But what I’m hearing, most importantly, is that Bill 13 somehow ranks bullying, and that’s what I find wrong. All forms of bullying, whether it’s your body shape, your colour—whatever it is—are reprehensible, unacceptable. There are certainly going to be children of all persuasions, whether it’s their gender orientation—whatever it is. I understand that. I’m a parent of five children. I have nine grandchildren. I’ve been a school trustee. My wife’s a teacher. She’s now a trustee. We’re engaged on this.

I have a couple of articles here and I won’t, in the limited time I’ve been allowed—I may seek unanimous consent, Mr. Speaker, to have more time.

But the issue here is that the parent is the primary educator for sure. I can say, with all due respect, that I would encourage all families to be engaged in that and that the parents have—they have to consult with the experts; I understand that fully. But they are the primary educator, and as such, when I look at all the documents, I want to see a role for the parent.

The provision of opting out of some of the classes would be an appropriate compromise. Opting out, you maybe want to sit down with the parents and explain the reason. Maybe it’s a conflict with the particular perspective of those religions. And that’s the challenge here. In a nutshell, that’s the challenge.

Now, I have talked directly with the conference of bishops and also read the document respecting differences from the Catholic school trustees, and from that document—I’ve cited it in the House here before—there’s about four reasons. But I want to repeat, repeat and reinforce: All forms of bullying and intolerance are unacceptable. Education is the forum for changing your mind, learning, expanding and appreciating, respecting differences. That document says that respecting one another and not taking action to belittle the other person in any way, physically or intellectually or whatever, is where the real essence of this debate is.

Power, in its definition, is the ability to have others do your will. If you look at the study of power, it’s the ability to have others do your will or conform with your ideology.

Now, we’re seeing that in the Legislature, about how much waste is tolerable. On the McGuinty side, it seems quite tolerable. They wasted billions of dollars on eHealth and Ornge and OLG—you name it. It’s intolerant for us, and we discuss it and argue, and the people of Ontario make the decision.

But on this issue here, we’ve got to move forward. I’d like to see something in place myself for September, some clear rules. But don’t forget for one moment that there’s lots on the agenda in our schools today. I’ve listened and heard from schools, even now, about certain agendas that are being aggressively pushed in the school. I will put that on the record, and I can refute it from parents and students from high schools and elementary schools who are upset with the current curriculum driving an agenda. That’s really the issue there. I think parents should have the right of opting out. It might be important for them to sort of sit down and explain their reasons, “It conflicts with the teachings of my faith.” I’m putting that on the table.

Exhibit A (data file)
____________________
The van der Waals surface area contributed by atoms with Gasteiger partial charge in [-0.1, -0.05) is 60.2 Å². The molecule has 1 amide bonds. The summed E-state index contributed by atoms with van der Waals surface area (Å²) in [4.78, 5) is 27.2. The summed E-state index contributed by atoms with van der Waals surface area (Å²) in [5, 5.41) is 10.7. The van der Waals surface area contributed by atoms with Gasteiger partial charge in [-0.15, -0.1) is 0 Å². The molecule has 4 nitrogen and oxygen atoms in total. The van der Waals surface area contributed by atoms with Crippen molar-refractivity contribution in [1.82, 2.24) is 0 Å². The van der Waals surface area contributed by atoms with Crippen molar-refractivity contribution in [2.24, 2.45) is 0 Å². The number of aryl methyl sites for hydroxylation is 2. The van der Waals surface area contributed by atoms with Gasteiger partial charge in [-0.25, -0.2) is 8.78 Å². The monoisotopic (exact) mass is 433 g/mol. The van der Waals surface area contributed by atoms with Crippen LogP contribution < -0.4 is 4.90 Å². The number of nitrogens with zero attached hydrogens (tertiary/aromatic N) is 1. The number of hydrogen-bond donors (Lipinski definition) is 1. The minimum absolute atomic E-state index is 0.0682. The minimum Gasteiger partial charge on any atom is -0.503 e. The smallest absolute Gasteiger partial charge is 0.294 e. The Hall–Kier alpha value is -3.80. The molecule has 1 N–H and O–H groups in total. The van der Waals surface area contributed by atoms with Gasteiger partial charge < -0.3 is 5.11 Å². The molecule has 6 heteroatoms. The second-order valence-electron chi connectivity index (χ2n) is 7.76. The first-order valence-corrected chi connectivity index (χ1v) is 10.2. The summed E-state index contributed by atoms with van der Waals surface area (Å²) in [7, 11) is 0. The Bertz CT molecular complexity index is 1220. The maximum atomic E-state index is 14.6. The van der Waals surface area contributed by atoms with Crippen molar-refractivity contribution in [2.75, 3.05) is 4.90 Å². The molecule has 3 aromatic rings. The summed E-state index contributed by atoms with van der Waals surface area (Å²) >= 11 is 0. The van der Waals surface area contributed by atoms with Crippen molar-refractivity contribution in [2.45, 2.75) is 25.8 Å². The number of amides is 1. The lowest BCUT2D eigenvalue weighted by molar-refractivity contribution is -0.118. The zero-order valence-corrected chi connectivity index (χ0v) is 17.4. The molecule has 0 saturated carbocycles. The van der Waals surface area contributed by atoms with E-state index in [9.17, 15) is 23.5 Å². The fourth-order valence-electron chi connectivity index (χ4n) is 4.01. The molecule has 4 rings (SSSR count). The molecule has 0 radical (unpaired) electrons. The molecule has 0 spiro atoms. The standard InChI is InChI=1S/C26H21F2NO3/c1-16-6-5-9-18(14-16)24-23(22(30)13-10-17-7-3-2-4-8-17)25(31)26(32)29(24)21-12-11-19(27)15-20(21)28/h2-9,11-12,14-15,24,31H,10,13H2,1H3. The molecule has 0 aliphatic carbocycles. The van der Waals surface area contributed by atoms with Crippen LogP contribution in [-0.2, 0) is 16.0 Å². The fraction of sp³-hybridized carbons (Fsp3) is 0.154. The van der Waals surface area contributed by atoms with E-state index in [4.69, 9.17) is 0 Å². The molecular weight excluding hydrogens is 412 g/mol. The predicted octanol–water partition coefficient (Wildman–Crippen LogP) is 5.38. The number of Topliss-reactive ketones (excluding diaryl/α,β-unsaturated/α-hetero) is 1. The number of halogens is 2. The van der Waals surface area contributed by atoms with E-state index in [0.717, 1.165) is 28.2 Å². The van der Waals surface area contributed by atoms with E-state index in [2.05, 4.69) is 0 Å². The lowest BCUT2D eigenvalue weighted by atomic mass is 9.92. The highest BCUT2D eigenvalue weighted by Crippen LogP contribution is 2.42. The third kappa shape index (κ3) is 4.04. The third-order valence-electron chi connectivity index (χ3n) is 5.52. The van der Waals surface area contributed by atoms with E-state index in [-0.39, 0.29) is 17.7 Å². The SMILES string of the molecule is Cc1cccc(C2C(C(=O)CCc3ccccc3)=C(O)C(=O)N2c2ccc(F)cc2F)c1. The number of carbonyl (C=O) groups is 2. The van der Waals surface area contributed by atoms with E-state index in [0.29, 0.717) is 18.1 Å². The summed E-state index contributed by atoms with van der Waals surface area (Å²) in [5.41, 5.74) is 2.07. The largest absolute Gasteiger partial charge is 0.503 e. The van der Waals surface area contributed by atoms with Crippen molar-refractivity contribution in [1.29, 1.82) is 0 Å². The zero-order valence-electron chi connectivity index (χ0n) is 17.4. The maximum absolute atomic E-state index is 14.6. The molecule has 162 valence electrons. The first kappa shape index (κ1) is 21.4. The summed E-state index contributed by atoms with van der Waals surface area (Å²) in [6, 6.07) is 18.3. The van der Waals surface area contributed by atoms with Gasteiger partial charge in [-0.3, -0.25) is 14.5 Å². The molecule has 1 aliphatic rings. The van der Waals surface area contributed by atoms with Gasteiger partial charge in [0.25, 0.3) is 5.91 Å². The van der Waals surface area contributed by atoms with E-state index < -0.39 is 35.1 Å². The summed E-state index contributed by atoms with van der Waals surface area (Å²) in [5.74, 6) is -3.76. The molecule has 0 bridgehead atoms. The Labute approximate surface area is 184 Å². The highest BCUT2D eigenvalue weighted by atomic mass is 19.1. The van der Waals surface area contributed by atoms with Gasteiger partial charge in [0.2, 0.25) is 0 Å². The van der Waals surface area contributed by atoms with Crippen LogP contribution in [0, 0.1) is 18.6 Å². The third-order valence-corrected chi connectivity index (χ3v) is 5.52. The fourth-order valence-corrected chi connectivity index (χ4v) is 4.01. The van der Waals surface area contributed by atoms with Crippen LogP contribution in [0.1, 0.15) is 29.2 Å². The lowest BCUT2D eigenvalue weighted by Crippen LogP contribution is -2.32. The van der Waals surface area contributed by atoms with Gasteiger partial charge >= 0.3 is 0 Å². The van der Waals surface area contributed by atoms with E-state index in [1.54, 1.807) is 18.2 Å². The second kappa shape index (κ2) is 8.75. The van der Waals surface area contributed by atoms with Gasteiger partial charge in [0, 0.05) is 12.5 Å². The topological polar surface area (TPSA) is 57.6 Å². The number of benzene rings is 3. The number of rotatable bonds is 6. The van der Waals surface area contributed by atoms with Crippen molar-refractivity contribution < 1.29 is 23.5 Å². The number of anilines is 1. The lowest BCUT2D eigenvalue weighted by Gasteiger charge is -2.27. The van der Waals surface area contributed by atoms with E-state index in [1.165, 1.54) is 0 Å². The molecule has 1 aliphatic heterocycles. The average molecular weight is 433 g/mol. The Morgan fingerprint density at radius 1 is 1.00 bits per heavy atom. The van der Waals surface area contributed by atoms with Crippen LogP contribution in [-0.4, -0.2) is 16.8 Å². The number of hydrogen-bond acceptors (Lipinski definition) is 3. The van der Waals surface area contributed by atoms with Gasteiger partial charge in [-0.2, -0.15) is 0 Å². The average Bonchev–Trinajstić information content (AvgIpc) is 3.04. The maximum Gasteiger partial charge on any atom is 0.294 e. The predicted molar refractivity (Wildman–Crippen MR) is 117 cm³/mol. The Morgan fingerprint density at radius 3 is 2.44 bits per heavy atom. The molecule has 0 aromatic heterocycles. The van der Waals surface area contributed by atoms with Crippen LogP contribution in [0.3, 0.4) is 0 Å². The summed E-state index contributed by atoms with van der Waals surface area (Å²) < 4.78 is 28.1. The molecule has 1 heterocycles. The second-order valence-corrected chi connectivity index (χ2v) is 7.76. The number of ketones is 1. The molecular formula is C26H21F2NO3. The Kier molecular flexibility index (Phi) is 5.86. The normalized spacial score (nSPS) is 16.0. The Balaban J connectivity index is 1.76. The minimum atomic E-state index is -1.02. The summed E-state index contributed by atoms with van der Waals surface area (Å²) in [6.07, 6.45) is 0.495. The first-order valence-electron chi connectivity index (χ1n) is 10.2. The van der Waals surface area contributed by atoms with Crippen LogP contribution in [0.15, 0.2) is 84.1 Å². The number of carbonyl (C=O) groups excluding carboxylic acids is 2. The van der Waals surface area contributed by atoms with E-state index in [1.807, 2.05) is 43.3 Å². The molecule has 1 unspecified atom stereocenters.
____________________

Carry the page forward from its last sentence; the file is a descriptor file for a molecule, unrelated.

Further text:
Now, if we don’t like that, then we’re moving to a secular model of the world. And I believe that in life our children should be taught that faith is important, whatever faith. That’s important.

In law, under the charter, it’s called the duty to accommodate. As we found out last summer, certain religions pray during the day, and the public school board was accommodating them in Toronto, which is the proper thing to do if they’re praying on a Friday or whatever it is. I’m saying the duty to accommodate will arise. Some faiths will not accept teaching things that are in conflict with the values and teachings of their faith. That’s the essence of this whole thing.

Let’s get on with it. Let’s not force schools. Let’s not bully them into having these particular clubs of a particular name so that it satisfies a particular goal. All I’m saying is, we can move forward in consultation, step by step. You can educate people over time to these various combinations that are required. I would say the names of groups. The use of technology in these meetings that may occur—children in the schools are tweeting and twittering all the time on their little BlackBerrys or iPhones; if they’re going to be saying things that people are confiding in a meeting, that could constitute them harming themselves in the public by some electronic means. How about the home schooling groups? Are they going to be forced to accommodate to get their diploma or whatever it is? How about the freedom of religion itself?